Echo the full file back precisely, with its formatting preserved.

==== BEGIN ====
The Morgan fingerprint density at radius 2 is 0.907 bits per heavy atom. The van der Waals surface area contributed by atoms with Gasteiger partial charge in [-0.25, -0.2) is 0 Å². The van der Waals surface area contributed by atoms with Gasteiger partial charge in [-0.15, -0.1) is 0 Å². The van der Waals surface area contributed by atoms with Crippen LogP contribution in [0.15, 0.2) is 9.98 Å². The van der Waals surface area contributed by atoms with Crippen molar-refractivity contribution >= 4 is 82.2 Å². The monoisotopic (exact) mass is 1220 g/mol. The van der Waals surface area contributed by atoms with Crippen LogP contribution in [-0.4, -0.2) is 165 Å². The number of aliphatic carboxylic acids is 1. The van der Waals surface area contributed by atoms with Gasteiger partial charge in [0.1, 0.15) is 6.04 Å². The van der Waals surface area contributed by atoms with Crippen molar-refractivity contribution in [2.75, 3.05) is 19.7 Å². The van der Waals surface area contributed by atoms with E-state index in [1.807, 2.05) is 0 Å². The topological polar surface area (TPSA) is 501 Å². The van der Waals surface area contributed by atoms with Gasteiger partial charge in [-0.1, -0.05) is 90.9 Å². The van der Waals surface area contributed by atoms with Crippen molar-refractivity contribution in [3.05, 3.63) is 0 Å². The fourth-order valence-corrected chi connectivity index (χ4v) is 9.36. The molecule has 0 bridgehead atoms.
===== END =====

The Morgan fingerprint density at radius 2 is 0.907 bits per heavy atom. The van der Waals surface area contributed by atoms with Gasteiger partial charge in [-0.25, -0.2) is 0 Å². The van der Waals surface area contributed by atoms with Gasteiger partial charge in [-0.15, -0.1) is 0 Å². The van der Waals surface area contributed by atoms with Crippen LogP contribution in [0.15, 0.2) is 9.98 Å². The van der Waals surface area contributed by atoms with Crippen molar-refractivity contribution >= 4 is 82.2 Å². The monoisotopic (exact) mass is 1220 g/mol. The van der Waals surface area contributed by atoms with Crippen LogP contribution in [-0.4, -0.2) is 165 Å². The number of aliphatic carboxylic acids is 1. The van der Waals surface area contributed by atoms with Gasteiger partial charge in [0.1, 0.15) is 6.04 Å². The van der Waals surface area contributed by atoms with Crippen molar-refractivity contribution in [2.75, 3.05) is 19.7 Å². The van der Waals surface area contributed by atoms with E-state index in [1.807, 2.05) is 0 Å². The topological polar surface area (TPSA) is 501 Å². The van der Waals surface area contributed by atoms with Gasteiger partial charge in [-0.1, -0.05) is 90.9 Å². The van der Waals surface area contributed by atoms with Crippen molar-refractivity contribution in [3.05, 3.63) is 0 Å². The fourth-order valence-corrected chi connectivity index (χ4v) is 9.36. The molecule has 0 bridgehead atoms.